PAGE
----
INCREASING demand for school places in Surrey could leave the county facing a £100million deficit by the end of the decade.

That was the grim warning from the county’s cabinet member for education Cllr Mary Lewis this week.

She said there had been an eight per cent increase in applications for secondary places this year.

But although 83.6 per cent got their first choice and 93.3 per cent one of their top three, she warned that the cost of providing 18,000 more primary and secondary places in the last seven years had put a huge strain on budgets. The council processed 851 more applications this year than last - enough to fill an entire new secondary school.

Cllr Lewis said: “It’s not over yet. We still need thousands more places because of the increase in the number of school age children in Surrey. By the end of the decade we will face a shortfall in Government funding of over £100million and that’s why we continue to press for fair funding for Surrey - I hope parents will back us.”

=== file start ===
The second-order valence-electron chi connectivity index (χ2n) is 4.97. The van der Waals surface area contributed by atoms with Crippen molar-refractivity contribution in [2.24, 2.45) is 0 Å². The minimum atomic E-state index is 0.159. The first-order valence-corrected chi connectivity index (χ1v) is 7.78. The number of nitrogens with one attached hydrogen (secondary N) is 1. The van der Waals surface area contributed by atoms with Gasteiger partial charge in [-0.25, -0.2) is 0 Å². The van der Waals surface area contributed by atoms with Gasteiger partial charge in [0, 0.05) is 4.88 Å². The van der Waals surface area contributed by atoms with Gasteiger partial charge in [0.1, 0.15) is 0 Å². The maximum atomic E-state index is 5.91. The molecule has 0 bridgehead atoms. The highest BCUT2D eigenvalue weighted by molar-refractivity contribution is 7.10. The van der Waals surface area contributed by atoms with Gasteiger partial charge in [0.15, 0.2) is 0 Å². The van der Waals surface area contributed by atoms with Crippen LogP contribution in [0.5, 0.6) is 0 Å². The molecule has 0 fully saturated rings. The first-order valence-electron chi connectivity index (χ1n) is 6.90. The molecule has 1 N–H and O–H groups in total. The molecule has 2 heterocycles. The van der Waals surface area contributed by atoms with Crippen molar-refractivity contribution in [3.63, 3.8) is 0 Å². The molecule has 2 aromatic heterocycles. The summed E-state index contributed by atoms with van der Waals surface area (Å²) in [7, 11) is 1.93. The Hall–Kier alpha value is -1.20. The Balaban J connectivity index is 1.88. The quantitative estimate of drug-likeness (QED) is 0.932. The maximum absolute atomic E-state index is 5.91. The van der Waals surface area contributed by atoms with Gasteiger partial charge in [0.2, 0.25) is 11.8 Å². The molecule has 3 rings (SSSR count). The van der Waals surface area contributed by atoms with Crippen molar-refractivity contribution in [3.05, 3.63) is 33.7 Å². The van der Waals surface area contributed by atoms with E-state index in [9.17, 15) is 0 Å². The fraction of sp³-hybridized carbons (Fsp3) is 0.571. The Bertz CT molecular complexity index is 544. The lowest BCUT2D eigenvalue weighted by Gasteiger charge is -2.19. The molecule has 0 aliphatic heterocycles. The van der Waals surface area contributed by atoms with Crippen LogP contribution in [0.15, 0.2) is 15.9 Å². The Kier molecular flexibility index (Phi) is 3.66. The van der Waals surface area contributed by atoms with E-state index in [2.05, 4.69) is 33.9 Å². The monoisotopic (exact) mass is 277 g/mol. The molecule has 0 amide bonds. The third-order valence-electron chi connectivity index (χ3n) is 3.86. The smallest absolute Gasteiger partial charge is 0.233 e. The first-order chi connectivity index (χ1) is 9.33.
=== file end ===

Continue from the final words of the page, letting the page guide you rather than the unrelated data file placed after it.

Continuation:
Parents can state six preferences when it comes to the school they want their child to go to.

As of last Thursday, 973 children within Runnymede Borough Council area got their first preference schools, with 43 having to accept second choice and 19 third.

Magna Carta School in Egham accepted 224 pupils who had named it first choice, eight who had made it their second and just two for whom it came third.

The Salesian School in Guildford Road, Chertsey - first choice for many in the borough - was able to take 255 first choice pupils, five for whom it was second choice and three for whom it was first.

In the Surrey Heath council area 758 pupils got into their first choice school, 42 into their second and 11 into their third choice.

Collingwood College in Kingston Road, Camberley accommodated 301 of pupils whose parents picked it as first choice, 18 second choicers and five who placed it third.

Kings International College in Watchetts Drive, Camberley took 106 of those who placed it first with three for whom it was second choice and one who placed it third.

‘We still need thousands more places because of the increase in the number of school age children’